Riviste scientifiche

Alan Turing inspired a faster way to make seawater drinkable

New Scientist - Gi, 03/05/2018 - 21:00
Computer pioneer Alan Turing’s only chemistry paper has inspired a new material that can remove salt from seawater five times faster than traditional filters

Stars from outside the Milky Way seen zooming through the galaxy

New Scientist - Gi, 03/05/2018 - 20:37
We’ve seen two runaway stars hurtling through the galaxy at more than 700 kilometres per second, and dozens more going so fast they could escape the Milky Way

Flying beetle cyborgs guided with tiny battery-powered backpacks

New Scientist - Gi, 03/05/2018 - 18:00
Beetles have been turned into autonomous flying robots. They could one day swarm through disaster zones on search and rescue missions

Mistletoe’s cells are broken at a fundamental level

New Scientist - Gi, 03/05/2018 - 18:00
All complex organisms rely on tiny nodules called mitochondria to supply their cells with energy – but mistletoe’s mitochondria don’t work and yet it survives

The UK’s plan to build a rival GPS is a bonkers Brexit scheme

New Scientist - Gi, 03/05/2018 - 17:30
Now the UK is excluded from contracts to build Europe’s Galileo satellites, it wants to talk up building its own system to keep aerospace firms from leaving

Smart people literally have bigger brain cells than the rest

New Scientist - Gi, 03/05/2018 - 17:05
For the first time, IQ has been linked to neuron size and performance. The breakthrough could lead to new ways to enhance human intelligence

Why breast screening error stories are getting death stats wrong

New Scientist - Gi, 03/05/2018 - 15:02
Headlines claim up to 270 women died as a result of missed breast checks due to an IT error. They are unlikely to be correct, says David Spiegelhalter

First US death due to romaine lettuce as E. coli outbreak widens

New Scientist - Gi, 03/05/2018 - 12:23
The contaminated romaine lettuce that has spread illness across 25 states is now responsible for one death, and the source of the E. coli outbreak is still unknown

Cambridge Analytica has shut down amid ongoing data scandal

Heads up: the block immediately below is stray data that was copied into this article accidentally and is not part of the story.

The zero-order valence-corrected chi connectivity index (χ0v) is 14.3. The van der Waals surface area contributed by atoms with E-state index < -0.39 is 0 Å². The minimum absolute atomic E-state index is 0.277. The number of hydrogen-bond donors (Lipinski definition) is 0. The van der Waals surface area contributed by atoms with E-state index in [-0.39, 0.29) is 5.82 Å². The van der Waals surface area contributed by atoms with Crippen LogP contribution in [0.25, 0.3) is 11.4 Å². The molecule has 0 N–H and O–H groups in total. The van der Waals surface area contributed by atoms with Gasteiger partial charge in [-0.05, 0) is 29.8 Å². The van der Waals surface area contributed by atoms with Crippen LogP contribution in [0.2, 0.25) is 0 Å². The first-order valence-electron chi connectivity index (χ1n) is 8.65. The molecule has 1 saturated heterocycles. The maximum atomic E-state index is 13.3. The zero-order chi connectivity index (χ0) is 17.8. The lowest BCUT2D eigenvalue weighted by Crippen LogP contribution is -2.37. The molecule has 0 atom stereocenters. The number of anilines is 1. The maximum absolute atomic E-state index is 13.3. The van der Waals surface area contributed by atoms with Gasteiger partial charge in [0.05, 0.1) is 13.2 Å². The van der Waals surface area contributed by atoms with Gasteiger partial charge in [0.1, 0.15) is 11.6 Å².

New Scientist - Gi, 03/05/2018 - 12:14
Cambridge Analytica, the firm that harvested data from up to 87 million Facebook users without their knowledge, is declaring bankruptcy and closing up shop

Are we deluding ourselves when we shop for eco-friendly stuff?

New Scientist - Gi, 03/05/2018 - 10:30
A highly critical new report questions the worth of the sustainability logos that appear on many products. Are they still a force for good, wonders Fred Pearce

Women who eat more pasta tend to get menopause earlier

New Scientist - Gi, 03/05/2018 - 01:30
Eating more white pasta and rice has been linked to reaching menopause a year or so earlier than average, while eating oily fish is linked to later menopause

[Correspondence] The Hungarian government has made national health a priority: a reply

The Lancet - Gi, 03/05/2018 - 00:30
The Lancet's recent Editorial entitled “Orbán not delivering health for Hungary” (April 21, p 1549)1 claims that the third re-election of Prime Minister Viktor Orbán and his party offers a “preview” for western countries of impending negative health consequences. The Editorial asserts that these are the kinds of consequences that ensue when governments “value populism and economic strength over the health of their people.”

[Department of Error] Department of Error

The Lancet - Gi, 03/05/2018 - 00:30
Niessen L, Diwakar M, Akouku JK, et al. Tackling socioeconomic inequalities and non-communicable diseases in low-income and middle-income countries under the Sustainable Development agenda. Lancet 2018; 391: 2036–46—In this Series paper (published online first on April 4, 2018), the degree for Jonathan K Akuoku has been corrected to “J K Akuoku PhD”. This correction has been made to the online version as of May 2, 2018, and the printed Series paper is correct.

Association of vitamin D with risk of type 2 diabetes: A Mendelian randomisation study in European and Chinese adults